Their lack of knowledge makes them dangerous. Green Hat Hackers may idolize known Black Hat Hackers and are desperate to get a seat in the real world of Hackers.

5. Script Kiddies

Script Kiddies are the beginners of the hacking world with limited knowledge or expertise who use programs and scripts developed by others to attack systems and websites. They are primarily underaged, but Script Kiddies is a category and don’t represent individuals’ age.

The Script Kiddies, aka Skiddies, typically look for low-hanging fruits using well-known methods to find and exploit existing vulnerable systems without any information of what kind of damage it can cause.

6. Blue Hat Hackers

Blue Hat Hackers are Junior Hackers who don’t intend to learn but only want to use hacking as a weapon to earn popularity among their friends and fellow beings. Blue Hats can also use it against their competitors or adversaries. 

Since the motive of Blue Hats is not to learn or do anything good, this makes them dangerous and can lead them to unlawful activities.

7. Red Hat Hackers

Red Hat Hackers are the vigilantes of the hacking world and are the most sophisticated of the lot. Red Hat Hackers actively go after the Black Hat Hackers with the sole intention of making them pay for their crimes. Red Hats will ruthlessly attack Black Hats to bring them down, often destroying their computer and resources deliberately.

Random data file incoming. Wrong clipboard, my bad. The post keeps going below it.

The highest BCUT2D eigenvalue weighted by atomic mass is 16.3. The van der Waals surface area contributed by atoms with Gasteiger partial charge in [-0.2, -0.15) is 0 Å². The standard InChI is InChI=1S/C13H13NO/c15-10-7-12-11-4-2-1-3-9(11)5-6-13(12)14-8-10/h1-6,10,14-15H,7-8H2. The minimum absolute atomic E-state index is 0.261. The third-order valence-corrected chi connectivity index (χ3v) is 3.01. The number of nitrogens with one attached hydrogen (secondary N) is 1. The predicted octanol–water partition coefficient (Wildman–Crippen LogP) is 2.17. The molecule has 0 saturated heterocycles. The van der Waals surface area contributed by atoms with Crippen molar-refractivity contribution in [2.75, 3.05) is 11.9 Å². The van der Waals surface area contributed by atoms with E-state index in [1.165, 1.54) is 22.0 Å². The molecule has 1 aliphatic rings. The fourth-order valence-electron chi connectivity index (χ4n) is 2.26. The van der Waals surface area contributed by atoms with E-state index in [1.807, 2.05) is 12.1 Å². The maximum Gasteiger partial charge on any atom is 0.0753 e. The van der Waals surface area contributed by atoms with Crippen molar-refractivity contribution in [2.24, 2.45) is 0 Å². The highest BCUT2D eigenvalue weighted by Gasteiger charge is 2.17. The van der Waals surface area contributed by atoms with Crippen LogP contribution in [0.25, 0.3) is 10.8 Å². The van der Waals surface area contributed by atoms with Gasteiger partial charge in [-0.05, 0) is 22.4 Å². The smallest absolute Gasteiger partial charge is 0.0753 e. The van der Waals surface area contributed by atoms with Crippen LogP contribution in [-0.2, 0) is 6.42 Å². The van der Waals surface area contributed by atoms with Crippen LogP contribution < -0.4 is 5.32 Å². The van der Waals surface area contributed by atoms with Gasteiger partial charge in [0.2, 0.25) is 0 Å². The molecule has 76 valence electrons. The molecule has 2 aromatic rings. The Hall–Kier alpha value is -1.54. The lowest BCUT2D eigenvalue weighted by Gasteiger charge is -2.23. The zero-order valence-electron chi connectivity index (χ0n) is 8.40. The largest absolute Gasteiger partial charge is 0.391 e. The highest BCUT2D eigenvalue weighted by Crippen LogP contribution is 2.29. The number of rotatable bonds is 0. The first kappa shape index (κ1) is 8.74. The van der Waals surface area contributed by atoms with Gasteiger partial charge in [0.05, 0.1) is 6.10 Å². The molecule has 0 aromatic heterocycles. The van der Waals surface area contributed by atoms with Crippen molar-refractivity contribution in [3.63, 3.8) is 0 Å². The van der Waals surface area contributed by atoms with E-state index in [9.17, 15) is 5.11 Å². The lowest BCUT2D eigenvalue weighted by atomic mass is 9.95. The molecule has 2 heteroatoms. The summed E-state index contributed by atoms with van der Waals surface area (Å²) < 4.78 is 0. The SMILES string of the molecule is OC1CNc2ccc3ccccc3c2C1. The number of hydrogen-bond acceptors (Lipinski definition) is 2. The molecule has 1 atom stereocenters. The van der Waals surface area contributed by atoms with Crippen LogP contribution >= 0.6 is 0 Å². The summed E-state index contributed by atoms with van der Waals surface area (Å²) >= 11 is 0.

They do not go by any rulebook, and their activities may be considered unlawful. Red Hat hackers use the inability of White Hat Hackers to stop Black Hats to justify their actions. They are sometimes also known as Eagle-Eyed Hackers.

8. Hacktivists

Hacktivists are the Hackers who typically adopt hacking as a form of civil disobedience and promoting a social change or a political agenda. Hacktivist can be an individual or a group of hackers going by a common name.

Hacktivists typically target government, high profile targets, social networks, and websites.

The largest anonymous operation around Hacktivism was “Operation ISIS” which involved at least four of the collective’s splinter groups i.e. Binary Sec, VandaSec, CtrlSec, and GhostSec. Anonymous claimed to have shut more than 5,000 pro-ISIS Twitter accounts in response to the 2015 Charlie Hebdo Paris attack.

9. Nation State-Sponsored Hackers

Nation-state Hackers are the sponsored hackers who target government agencies, critical infrastructure/Networks, and industries owning sensitive data or properties. These hackers are rich in resources and strike using sophisticated techniques which can cause data leaks, supply chain disruption, or interrupt business operations. 

This Hacker Group, unlike other hackers, uses Advanced Persistent Threats, leverages zero-day attacks, and works covertly. The attacks by these groups are surgical and methodical.

10. Whistleblowers or Malicious Insiders

Whistleblowers or Malicious Insiders are individuals working in an organization who deliberately leak sensitive information, especially to government agencies. Their intent may be to settle personal scores or expose unethical or illegal activities.

11. Cyber Terrorists

Cyber Terrorists are Cybercriminals who launch attacks around essential services like energy, telecommunication, supply chain intending to incite violence, riots, destruction, or disruption of services. The motive is to promote the attacker’s political, religious, or social issues.

About Ramya Srinivasan

Malware Researcher, Threat Analyst, Blogger, Thinker and Lead Author at SecurityFocal.